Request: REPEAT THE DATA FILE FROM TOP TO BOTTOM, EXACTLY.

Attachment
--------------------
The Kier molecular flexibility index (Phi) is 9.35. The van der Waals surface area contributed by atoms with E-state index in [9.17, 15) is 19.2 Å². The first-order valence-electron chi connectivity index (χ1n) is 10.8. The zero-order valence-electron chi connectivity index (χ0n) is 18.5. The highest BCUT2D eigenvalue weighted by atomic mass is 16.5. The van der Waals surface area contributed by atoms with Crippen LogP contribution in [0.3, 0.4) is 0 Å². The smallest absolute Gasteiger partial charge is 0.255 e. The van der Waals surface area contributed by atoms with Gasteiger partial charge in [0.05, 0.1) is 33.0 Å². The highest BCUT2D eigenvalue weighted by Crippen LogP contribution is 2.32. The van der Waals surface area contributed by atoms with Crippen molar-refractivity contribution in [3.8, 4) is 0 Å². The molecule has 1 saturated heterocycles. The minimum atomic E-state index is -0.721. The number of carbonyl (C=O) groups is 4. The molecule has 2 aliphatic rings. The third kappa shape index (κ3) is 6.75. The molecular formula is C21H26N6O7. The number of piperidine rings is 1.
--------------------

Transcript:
The Kier molecular flexibility index (Phi) is 9.35. The van der Waals surface area contributed by atoms with E-state index in [9.17, 15) is 19.2 Å². The first-order valence-electron chi connectivity index (χ1n) is 10.8. The zero-order valence-electron chi connectivity index (χ0n) is 18.5. The highest BCUT2D eigenvalue weighted by atomic mass is 16.5. The van der Waals surface area contributed by atoms with Crippen LogP contribution in [0.3, 0.4) is 0 Å². The smallest absolute Gasteiger partial charge is 0.255 e. The van der Waals surface area contributed by atoms with Gasteiger partial charge in [0.05, 0.1) is 33.0 Å². The highest BCUT2D eigenvalue weighted by Crippen LogP contribution is 2.32. The van der Waals surface area contributed by atoms with Crippen molar-refractivity contribution in [3.8, 4) is 0 Å². The molecule has 1 saturated heterocycles. The minimum atomic E-state index is -0.721. The number of carbonyl (C=O) groups is 4. The molecule has 2 aliphatic rings. The third kappa shape index (κ3) is 6.75. The molecular formula is C21H26N6O7. The number of piperidine rings is 1.